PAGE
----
- Take only what is required. Don’t scrape the bottom of the knowledge supplier’s mind and give her a feeling of insecurity. Take knowledge but don’t please take the credit.

- If you add value to the knowledge that you’ve received, don’t pretend to be the creator. Be humble and honest about the value you’ve added and be louder about the original contributor. Be self-critical when justified. Your intentions will bring you better knowledge – both from outside as well as from within you. You give what you get. Knowledge will pour into your desk uninhibitedly when people perceive you to be a true knowledge worker – one who respects others’ knowledge and gives it its due.

If you’re a knowledge supplier, the following points may help you assess the situation and the knowledge seeker. Knowing whether the person you’re dealing with is a knowledge seeker or manipulator can mean a world of difference. For you want to neither shoo away a seeker nor entertain a manipulator.

- Is the knowledge seeker clear about why she needs the knowledge? If not, ask for the purpose that the knowledge is intended to meet

- Does it look like/sound like/feel like the conversations have been stage-managed? Ask a lot of questions. Learning to ask the right questions at the right time will expose knowledge manipulators. Listen closely for the untimely ‘chuckles’. Listen to your heart.

- Knowledge manipulators may most probably use one of these two methods - They will either flatter their way to your knowledge or snub you to get it. They are also likely to be insecure which might make them find non-existent flaws in your work. Maybe it’s that very insecurity that made them knowledge manipulators. If you are good at arguing, you don’t need help. If you aren’t, at least try smiling your way through the conversation and if you’re convinced that what the knowledge manipulator is saying is not genuine feedback, just stop listening.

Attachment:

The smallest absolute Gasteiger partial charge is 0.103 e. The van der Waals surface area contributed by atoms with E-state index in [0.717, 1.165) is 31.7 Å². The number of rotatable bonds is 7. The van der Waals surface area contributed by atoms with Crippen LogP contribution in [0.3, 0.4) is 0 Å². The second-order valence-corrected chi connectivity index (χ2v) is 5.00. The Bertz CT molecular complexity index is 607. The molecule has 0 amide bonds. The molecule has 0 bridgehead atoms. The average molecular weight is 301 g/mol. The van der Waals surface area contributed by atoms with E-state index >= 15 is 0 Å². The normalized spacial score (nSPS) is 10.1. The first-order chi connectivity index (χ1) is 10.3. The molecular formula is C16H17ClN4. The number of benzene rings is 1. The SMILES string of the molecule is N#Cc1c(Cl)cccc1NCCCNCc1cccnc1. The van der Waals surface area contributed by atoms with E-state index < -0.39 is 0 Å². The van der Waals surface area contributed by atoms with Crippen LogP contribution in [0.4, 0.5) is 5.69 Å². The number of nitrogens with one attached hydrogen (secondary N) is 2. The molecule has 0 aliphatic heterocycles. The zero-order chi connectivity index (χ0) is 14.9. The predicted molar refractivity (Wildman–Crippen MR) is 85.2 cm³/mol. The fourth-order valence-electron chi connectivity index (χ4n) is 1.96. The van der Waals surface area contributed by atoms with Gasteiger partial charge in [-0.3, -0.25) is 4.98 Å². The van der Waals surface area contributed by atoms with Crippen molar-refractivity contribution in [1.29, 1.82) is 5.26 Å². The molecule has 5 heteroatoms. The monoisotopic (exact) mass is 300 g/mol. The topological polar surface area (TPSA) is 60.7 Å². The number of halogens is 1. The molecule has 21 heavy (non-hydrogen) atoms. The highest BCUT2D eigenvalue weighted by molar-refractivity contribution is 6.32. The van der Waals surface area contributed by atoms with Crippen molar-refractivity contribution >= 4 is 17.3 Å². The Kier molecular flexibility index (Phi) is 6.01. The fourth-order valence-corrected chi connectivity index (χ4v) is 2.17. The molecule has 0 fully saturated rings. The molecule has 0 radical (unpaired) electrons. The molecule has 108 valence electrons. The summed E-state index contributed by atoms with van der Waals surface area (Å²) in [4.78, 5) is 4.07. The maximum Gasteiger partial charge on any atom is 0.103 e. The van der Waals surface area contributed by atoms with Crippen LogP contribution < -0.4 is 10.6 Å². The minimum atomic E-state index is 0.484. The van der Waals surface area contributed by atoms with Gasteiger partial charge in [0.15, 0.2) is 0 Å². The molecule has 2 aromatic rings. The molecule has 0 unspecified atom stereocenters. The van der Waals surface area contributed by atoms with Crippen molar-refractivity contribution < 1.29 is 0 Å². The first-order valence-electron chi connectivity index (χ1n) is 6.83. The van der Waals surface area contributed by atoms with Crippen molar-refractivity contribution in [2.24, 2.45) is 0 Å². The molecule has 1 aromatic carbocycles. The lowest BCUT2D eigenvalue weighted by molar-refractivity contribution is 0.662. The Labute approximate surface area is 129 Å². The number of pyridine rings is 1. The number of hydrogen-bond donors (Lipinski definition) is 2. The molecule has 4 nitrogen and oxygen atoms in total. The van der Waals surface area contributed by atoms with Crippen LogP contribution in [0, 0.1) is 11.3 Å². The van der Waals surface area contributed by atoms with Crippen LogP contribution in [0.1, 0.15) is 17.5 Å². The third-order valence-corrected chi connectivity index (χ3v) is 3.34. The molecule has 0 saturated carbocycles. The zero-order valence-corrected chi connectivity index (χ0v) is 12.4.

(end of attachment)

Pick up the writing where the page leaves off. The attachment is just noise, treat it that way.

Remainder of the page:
- Publish stuff you know rather than hoard it. Let everyone know what you know. Don’t give it all off to a manipulator and then feel bad about someone else taking credit for your work or wonder how you can prove that the stuff that the manipulator is using to her advantage is your knowledge.

- This may sound contradictory…but life’s like that. Don’t be over possessive about ‘your’ knowledge. Give away whatever you can afford to without sacrificing yourself at the altar of knowledge manipulators. But be careful about stuff that defines you and your work. Those cannot be handed away on a platter to people who will unscrupulously use it to their benefit.

- Finally, rest assured that nature has its way of giving knowledge manipulators their due. They may win the battle but not the war. You concentrate on generating knowledge. Nature has it in abundance. If you’re a true lover of knowledge, there is simply no dearth of it. It keeps coming and it gets better as you give away more and more. :). (reminds me of blood donation in a way)

Let’s discourage knowledge manipulators and pave the way for ‘happy KM!’ :)

Any thoughts or experiences you want to share?